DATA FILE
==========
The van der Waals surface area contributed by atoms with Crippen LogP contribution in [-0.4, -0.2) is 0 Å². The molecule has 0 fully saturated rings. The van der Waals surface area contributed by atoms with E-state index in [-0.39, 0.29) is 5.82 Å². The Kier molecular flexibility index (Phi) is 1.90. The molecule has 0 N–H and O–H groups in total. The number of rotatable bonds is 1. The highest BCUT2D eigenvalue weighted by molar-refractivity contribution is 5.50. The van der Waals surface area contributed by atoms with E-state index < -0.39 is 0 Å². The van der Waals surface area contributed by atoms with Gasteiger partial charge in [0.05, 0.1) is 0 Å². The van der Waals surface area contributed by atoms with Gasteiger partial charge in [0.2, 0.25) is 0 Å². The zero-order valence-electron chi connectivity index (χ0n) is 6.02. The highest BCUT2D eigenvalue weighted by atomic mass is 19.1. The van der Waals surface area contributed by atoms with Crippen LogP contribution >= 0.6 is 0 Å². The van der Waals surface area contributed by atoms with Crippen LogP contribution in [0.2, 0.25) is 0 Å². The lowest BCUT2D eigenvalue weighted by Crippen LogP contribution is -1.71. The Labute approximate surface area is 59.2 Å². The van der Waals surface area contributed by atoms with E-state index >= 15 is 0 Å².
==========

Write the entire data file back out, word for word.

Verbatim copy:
The van der Waals surface area contributed by atoms with Crippen LogP contribution in [-0.4, -0.2) is 0 Å². The molecule has 0 fully saturated rings. The van der Waals surface area contributed by atoms with E-state index in [-0.39, 0.29) is 5.82 Å². The Kier molecular flexibility index (Phi) is 1.90. The molecule has 0 N–H and O–H groups in total. The number of rotatable bonds is 1. The highest BCUT2D eigenvalue weighted by molar-refractivity contribution is 5.50. The van der Waals surface area contributed by atoms with E-state index < -0.39 is 0 Å². The van der Waals surface area contributed by atoms with Gasteiger partial charge in [0.05, 0.1) is 0 Å². The van der Waals surface area contributed by atoms with Gasteiger partial charge in [0.2, 0.25) is 0 Å². The zero-order valence-electron chi connectivity index (χ0n) is 6.02. The highest BCUT2D eigenvalue weighted by atomic mass is 19.1. The van der Waals surface area contributed by atoms with Crippen LogP contribution >= 0.6 is 0 Å². The van der Waals surface area contributed by atoms with Crippen LogP contribution in [0.2, 0.25) is 0 Å². The lowest BCUT2D eigenvalue weighted by Crippen LogP contribution is -1.71. The Labute approximate surface area is 59.2 Å². The van der Waals surface area contributed by atoms with E-state index >= 15 is 0 Å².